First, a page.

January 2, 2011

Android Is The Better Platform Choice

You all know I like Google...a lot. I've done a blog on "If I Were CEO...Google", I've talked about the HTC Droid Incredible and Aria, and I'm a huge Gmail and other Google web-based services user, including Blogger (host of www.jimmythegun.com).  When it comes to cell phone platforms, Google's Android software is starting to grow into a mature, and very successful system.  I want to highlight some of Android's functions, and talk about why I feel it is the better cellphone platform choice.
I've really found that Google has done some incredible things with the Android platform, from seamless interaction with all the Google web-based service like Gmail, Picasa, Google Voice, Docs, Maps, and Navigation to useful tools and customizations.  Something I've talked a little about before but have recently been able to test out for myself is Voice Actions.  This super useful, very accurate, and so easy to use feature, available on the last couple versions of Android allows you to do thing with voice commands, anything from standard Google searches to sending texts, starting music, making call, and more.  I posted this video before, but take another look:


Another sweet feature of the phone is the customizable screens and app icon placement. Like the latest iPhone, you can have wallpapers behind the icons.  The difference with the Android phone is that wallpaper's abilities.  The Android phone allows for interactive wallpaper.  Some are animated or video clips that move. Some react to a tap. And some take a given picture and move the angle of view slightly as you swipe through to different pages on the phone.  Here are a couple I found on YouTube:

This next video shows off a few with a guy from PocketNow.com explaining.  This is on an older version of Android, but it's still really fun and cool.  He does mention the battery life issue with these interactive wallpapers, but if you're like me and you have to charge your phone every night anyway, because the newer software on the old iPhone 3G drains the battery in less than a day, it won't be a bother.


If you watched the last of the above videos, you can see how icon placement is very customizable.  You can place app icons anywhere you want on any of the pages on the phone. This allows for customization beyond what the iPhone offers.  There are quick dial icons that work similar to favorites.  There are search bars, clocks, social networking, and other widgets that can be placed right on any of the pages.  Many of the same apps found on the iPhone are also available in the Android Market. Plus, there are many free apps that allow for functions and content that cost money on the iPhone.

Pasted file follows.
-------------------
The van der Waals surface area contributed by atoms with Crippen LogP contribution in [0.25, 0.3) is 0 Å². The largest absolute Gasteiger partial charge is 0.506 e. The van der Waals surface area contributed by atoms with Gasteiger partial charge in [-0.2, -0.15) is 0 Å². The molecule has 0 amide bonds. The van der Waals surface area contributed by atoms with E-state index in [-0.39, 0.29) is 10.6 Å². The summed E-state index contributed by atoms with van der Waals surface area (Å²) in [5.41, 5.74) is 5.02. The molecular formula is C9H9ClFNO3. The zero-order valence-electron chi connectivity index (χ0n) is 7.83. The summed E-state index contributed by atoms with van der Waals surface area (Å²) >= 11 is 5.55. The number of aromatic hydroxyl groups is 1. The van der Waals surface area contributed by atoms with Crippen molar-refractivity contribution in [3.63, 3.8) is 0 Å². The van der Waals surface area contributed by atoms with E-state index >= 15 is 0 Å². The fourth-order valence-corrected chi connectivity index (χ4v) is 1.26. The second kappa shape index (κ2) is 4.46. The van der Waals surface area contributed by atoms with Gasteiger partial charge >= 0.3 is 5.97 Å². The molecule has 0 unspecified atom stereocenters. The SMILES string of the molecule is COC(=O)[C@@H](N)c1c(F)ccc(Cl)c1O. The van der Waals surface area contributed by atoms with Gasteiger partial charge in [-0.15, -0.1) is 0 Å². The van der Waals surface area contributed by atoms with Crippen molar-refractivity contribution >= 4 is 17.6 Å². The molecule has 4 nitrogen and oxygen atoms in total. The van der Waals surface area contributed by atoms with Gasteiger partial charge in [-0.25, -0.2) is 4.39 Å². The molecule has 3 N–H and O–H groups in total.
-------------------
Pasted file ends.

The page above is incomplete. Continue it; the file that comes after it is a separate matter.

Another great feature of the Android phones is delivery of updates. Google designed "over the air" delivery of software updates, rather than the Apple method, which requires being hard wired to iTunes.

The problems most people have with the Android software is how the carriers and phone manufactures deliver the software. Some carriers limit the places you can download apps from. Some limit the abilities of the phone due to "network capacity". Manufacturers all deliver the software version they choose, based on how soon they can adapt their own software overlays to the Android version they choose. This causes what people call "fragmentation" to the Android phones. Some, like Sony, deliver brand new phones to market with 2 or 3 versions old software. Some, like HTC and Samsung don't deliver the latest version of Android when people want because they need time to test and re-write some of their own proprietary software additions. And sometimes the updates are held up by the carriers (Aria update is ready but AT&T is not allowing delivery).

I'm now thinking about how I can get myself a Nexus S (pictured above) and port it over to AT&T. The problem I have is the inability to switch carriers.  Someone else on my AT&T bill threw an iPhone 3G because of all its problems.  When this person replaced the broke 3G with an iPhone 4, it locked that person into AT&T for another 2 years; meaning the rest of us are stuck too.  And, while I don't blame this person for the destruction of an iPhone 3G, it would be nice if AT&T had a nice Android phone.  The Nexus S would be $199.99 on T-Mobile, but it would cost me $529.99 to move to AT&T.  Best Buy is currently the sole retailer able to sell this pure Google phone, but T-Mobile customers are the only ones getting a subsidized price.  I guess at this point I'm hoping a new Android phone is delivered by HTC or Google to the AT&T network. If there is not a pure Google phone available, I've found that HTC's sence software is an okay addition to the Android platform. But, until Apple announces the next iPhone, or one of these phones comes to AT&T, I guess I'll be stuck with my iPhone 3G. Wish me luck with sanity in 2011, as I deal with a phone made junk by the manufacturer of the device.